Marcel Kittel of Argos-Shimano outsprinted Mark Cavendish, the “Fastest Man in the World” in Stage 13 of the 100th Tour de France. This was Kittel’s third stage win in this year’s Tour.
Cavendish got a perfect leadout from his Omega Pharma-Quickstep team, which had five riders pulling for Cavendish entering the final 1500 meters, while Kittel had only five. Omega’s Gert Steegmans brought Cavendish into striking distance with Kittel on his wheel. Normally, the sprint would be over at this point, a guaranteed Cavendish victory.
Instead, Kittel did the unthinkable: he pulled out of Cav’s slipstream and passed the Manx Missile, crossing the line half a wheel ahead.
Kittel spoke with Eurosport after the race.
“Both teams had no leadout men anymore. Every guy in front of the sprinters had to do a long leadout, and in the end I had to go on [Cavendish’s] wheel, to wait for my sprint. Then I started my sprint and it was close.
“It’s absolutely crazy. I feel really good at the moment; the team is great.
“Winning today especially means a lot to me—it’s the third win in the Tour. In German we say “Alle guten Dinge sind drei” [Good things always come in threes.]
“I would like to dedicate this win to my whole team, especially Tom Veelers. He to fight to day just to finish the race; he was still in pain from his wounds.” [Veelers was the Argos rider who was knocked down by Mark Cavendish at the end of Stage Ten.]
“He’s a great guy. I saw him after the finish line and he was in tears. I really love my team.”
Cannondale’s Peter Sagan took third, extending his lead in the Points classification.
André Greipel’s Lotto-Belisol team got caught up in a crash two-and-a-half kilometers from the finish; Greipel didn’t hit the road but also didn’t make it back to the front in time to contest the sprint.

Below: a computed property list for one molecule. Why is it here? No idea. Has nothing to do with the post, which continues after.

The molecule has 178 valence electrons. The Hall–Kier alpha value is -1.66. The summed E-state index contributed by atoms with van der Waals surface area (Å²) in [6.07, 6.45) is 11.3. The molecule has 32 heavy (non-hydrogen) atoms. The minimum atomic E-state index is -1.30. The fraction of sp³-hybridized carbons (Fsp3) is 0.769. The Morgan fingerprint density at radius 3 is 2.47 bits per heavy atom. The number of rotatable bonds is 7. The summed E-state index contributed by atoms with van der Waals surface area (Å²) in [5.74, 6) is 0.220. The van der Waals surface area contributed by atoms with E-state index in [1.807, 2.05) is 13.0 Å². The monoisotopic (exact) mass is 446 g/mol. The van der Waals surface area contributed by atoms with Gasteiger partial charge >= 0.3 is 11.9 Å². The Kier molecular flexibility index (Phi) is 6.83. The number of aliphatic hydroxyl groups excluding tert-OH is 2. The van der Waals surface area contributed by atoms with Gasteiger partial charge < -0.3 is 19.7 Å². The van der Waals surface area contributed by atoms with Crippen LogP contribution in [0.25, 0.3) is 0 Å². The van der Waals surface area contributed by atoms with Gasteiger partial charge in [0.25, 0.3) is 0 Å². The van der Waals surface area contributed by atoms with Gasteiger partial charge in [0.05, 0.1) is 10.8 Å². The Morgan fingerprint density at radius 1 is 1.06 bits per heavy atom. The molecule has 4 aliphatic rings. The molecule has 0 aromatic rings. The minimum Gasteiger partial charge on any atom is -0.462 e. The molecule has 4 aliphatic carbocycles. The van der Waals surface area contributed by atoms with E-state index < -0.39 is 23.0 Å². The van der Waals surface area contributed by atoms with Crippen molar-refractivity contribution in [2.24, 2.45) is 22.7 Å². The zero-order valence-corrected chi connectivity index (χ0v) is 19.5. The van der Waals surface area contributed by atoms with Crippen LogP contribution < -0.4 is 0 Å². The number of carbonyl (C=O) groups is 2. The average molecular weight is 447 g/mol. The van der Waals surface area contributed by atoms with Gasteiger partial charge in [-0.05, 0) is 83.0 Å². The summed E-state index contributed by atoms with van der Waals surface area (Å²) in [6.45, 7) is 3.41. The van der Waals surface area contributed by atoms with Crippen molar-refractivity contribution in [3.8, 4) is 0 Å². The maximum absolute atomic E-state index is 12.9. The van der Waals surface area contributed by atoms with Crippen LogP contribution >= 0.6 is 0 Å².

The yellow jersey stays with Sky’s Chris Froome.
A five-rider breakaway started early in the stage, and the last rider, Movistar’s Juan Antonio Flecha, stayed away until the final five kilometers. The rest of the stage was a battle between the sprinters’ teams.
Orica GreenEdge was the first team to take the lead, but Simon Gerrans skidded and crashed while circling a roundabout in the lead of the race. This robbed Orica’s Matt Goss on an essential part of his leadout train; Orica was out.
A Lotto rider crashed and caused a pileup 2500 meters from the line, taking André Greipel out of contention. Omega finally rode the perfect leadout, with five riders ahead of their sprinter, Cavendish, 1500 meters from the finish. With all that firepower and the speed of Cavendish, no one imagined that the stage wouldn’t go to the Manx Missile.
Marcel Kittel ran out of leadout riders and had to follow Cavendish, normally a prescription for a second-place finish. Kittel wasn’t interested in prediction; he used his tremendous power to overtake the Omega rider on the left in the final sixty meters. As Kittel passed, Cavendish looked left with a surprised expression; even he never imagined that anyone could catch him.
Cavendish will get another chance in Stage 13: not as flat as Stage 12, but 55 km shorter, the 173-km stage from Tours to Saint Amand Montrond contains a single Cat Four climb but it comes 100 km from the finish, so it shouldn’t affect the finish.